Here `order()` will sort a given list of numbers according to its index in the descending order because of `decreasing=TRUE`: 46. The largest is placed at index 7, and the other values are arranged in a decreasing manner. Since NA is present, index 6 will be placed last because of `na.last=TRUE`.

#### order(x,decreasing=FALSE,na.last=FALSE)

``````order(x,decreasing=FALSE,na.last=FALSE)
``````

The above code gives the following output:

``````6 5 4 2 11 3 10 1 8 9 7
``````

Here NA is present which index is 6 will be placed at first because of `na.last=FALSE`. `order()` will sort a given list of numbers according to its index in the ascending order because of `decreasing=FALSE`: -4, which is smallest placed at index 5, and the other values are arranged increasingly.

## Sorting a dataframe by using `order()`

Let's create a dataframe where the population value is 10. The variable gender consists of vector values 'male' and 'female' where 10 sample values could be obtained with the help of `sample()`, whereas `replace = TRUE` will generate only the unique values. Similarly, the age consists of value from 25 to 75, along with a degree of possible value as c("MA," "ME," "BE," "BSCS"), which again will generate unique values.

Task: To sort the given data in the ascending order based on the given population's age.

Note: The sample data shown may differ while you're trying to use it in your local machine because each time running a code will create a unique dataframe.

``````population = 10
gender=sample(c("male","female"),population,replace=TRUE)
age = sample(25:75, population, replace=TRUE)
degree = sample(c("MA","ME","BE","BSCS"), population, replace=TRUE)
(final.data = data.frame(gender=gender, age=age, degree=degree))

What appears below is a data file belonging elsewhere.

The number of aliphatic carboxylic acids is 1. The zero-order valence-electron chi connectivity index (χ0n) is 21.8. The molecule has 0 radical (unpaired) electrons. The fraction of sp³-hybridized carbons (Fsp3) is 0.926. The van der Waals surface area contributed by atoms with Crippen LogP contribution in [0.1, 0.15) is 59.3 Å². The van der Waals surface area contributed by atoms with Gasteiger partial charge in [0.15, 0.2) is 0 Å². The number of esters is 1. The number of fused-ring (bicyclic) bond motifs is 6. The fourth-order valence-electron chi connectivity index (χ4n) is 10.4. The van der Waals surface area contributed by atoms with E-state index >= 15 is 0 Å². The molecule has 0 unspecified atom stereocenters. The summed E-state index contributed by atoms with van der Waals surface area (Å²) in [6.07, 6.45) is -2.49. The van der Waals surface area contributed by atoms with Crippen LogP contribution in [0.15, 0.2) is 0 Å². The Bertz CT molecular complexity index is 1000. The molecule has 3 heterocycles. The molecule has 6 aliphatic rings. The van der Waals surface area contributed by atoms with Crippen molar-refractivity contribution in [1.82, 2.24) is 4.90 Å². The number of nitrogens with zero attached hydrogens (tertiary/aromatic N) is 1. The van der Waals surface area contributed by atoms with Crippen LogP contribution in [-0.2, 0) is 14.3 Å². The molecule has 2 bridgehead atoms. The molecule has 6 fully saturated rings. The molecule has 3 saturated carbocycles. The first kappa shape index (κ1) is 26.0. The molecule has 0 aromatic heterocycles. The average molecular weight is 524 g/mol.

``````
gender age degree
male 40 MA
female 57 BSCS
male 66 BE
female 61 BSCS
female 48 MA
male 25 MA
female 49 BE
male 52 ME
female 57 MA
female 35 MA

The above code gives the following output, which shows a newly created dataframe.

``````  gender       age        degree
male           40         MA
female       57         BSCS
male           66         BE
female       61         BSCS
female       48        MA
male           25         MA
female       49         BE
male        52        ME
female       57         MA
female       35         MA
``````

Let's sort the dataframe in the ascending order by using `order()` based on the variable age.

``````order(final.data\$age)
``````

The above code gives the following output:

``````6 10 3 9 5 8 4 2 7 1
``````

Since age 25 is at index 6 followed by age 35 at index 10 and similarly, all the age-related values are arranged in ascending order.

The code below contains the `[]` order with variable age, is used to arrange in ascending order where the gender, along with degree information is also printed.

``````final.data[order(final.data\$age),]
``````
gender age degree
6 male 25 MA
10 female 35 MA
1 male 40 MA
5 female 48 MA
7 female 49 BE
8 male 52 ME
2 female 57 BSCS
9 female 57 MA
4 female 61 BSCS
3 male 66 BE

The above code gives the following output:

``````gender    age    degree
6    male    25    MA
10    female    35    MA
1    male    40    MA
5    female    48    MA
7    female    49    BE
8    male    52    ME
2    female    57    BSCS
9    female    57    MA
4    female    61    BSCS
3    male    66    BE
``````

The output above shows that age is arranged in ascending order along with its corresponding gender and degree information is obtained.

## Congratulations

Congratulations, you have made it to the end of this tutorial!

You've learned about sorting using `order()` with its argument with the examples and sorting vector using different parameters and final example, which contains sorting of the dataframe.